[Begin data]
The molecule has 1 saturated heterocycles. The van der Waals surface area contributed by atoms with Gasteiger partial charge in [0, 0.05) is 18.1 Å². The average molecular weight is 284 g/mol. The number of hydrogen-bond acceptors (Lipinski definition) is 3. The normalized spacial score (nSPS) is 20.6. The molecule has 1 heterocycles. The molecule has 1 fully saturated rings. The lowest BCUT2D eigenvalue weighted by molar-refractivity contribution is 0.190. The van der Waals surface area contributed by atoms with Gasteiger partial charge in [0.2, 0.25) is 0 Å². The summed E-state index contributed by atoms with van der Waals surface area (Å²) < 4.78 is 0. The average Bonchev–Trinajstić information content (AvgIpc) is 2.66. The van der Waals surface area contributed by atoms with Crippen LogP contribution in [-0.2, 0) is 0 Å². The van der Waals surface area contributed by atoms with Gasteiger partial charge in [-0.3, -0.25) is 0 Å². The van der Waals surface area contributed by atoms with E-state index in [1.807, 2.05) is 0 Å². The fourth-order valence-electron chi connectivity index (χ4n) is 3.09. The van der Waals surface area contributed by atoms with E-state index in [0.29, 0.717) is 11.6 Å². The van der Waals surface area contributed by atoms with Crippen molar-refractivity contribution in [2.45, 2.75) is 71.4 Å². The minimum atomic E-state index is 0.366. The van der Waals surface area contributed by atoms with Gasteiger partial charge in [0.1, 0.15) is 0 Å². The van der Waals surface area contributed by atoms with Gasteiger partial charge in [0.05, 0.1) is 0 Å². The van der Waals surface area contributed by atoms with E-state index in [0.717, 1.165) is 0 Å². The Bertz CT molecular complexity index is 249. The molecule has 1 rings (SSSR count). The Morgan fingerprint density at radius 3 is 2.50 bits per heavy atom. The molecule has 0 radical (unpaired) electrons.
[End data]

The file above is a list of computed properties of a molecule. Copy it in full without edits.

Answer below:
The molecule has 1 saturated heterocycles. The van der Waals surface area contributed by atoms with Gasteiger partial charge in [0, 0.05) is 18.1 Å². The average molecular weight is 284 g/mol. The number of hydrogen-bond acceptors (Lipinski definition) is 3. The normalized spacial score (nSPS) is 20.6. The molecule has 1 heterocycles. The molecule has 1 fully saturated rings. The lowest BCUT2D eigenvalue weighted by molar-refractivity contribution is 0.190. The van der Waals surface area contributed by atoms with Gasteiger partial charge in [0.2, 0.25) is 0 Å². The summed E-state index contributed by atoms with van der Waals surface area (Å²) < 4.78 is 0. The average Bonchev–Trinajstić information content (AvgIpc) is 2.66. The van der Waals surface area contributed by atoms with Crippen LogP contribution in [-0.2, 0) is 0 Å². The van der Waals surface area contributed by atoms with Gasteiger partial charge in [-0.3, -0.25) is 0 Å². The van der Waals surface area contributed by atoms with E-state index in [1.807, 2.05) is 0 Å². The fourth-order valence-electron chi connectivity index (χ4n) is 3.09. The van der Waals surface area contributed by atoms with E-state index in [0.29, 0.717) is 11.6 Å². The van der Waals surface area contributed by atoms with Crippen molar-refractivity contribution in [2.45, 2.75) is 71.4 Å². The minimum atomic E-state index is 0.366. The van der Waals surface area contributed by atoms with Gasteiger partial charge in [0.1, 0.15) is 0 Å². The van der Waals surface area contributed by atoms with Gasteiger partial charge in [0.05, 0.1) is 0 Å². The van der Waals surface area contributed by atoms with E-state index in [0.717, 1.165) is 0 Å². The Bertz CT molecular complexity index is 249. The molecule has 1 rings (SSSR count). The Morgan fingerprint density at radius 3 is 2.50 bits per heavy atom. The molecule has 0 radical (unpaired) electrons.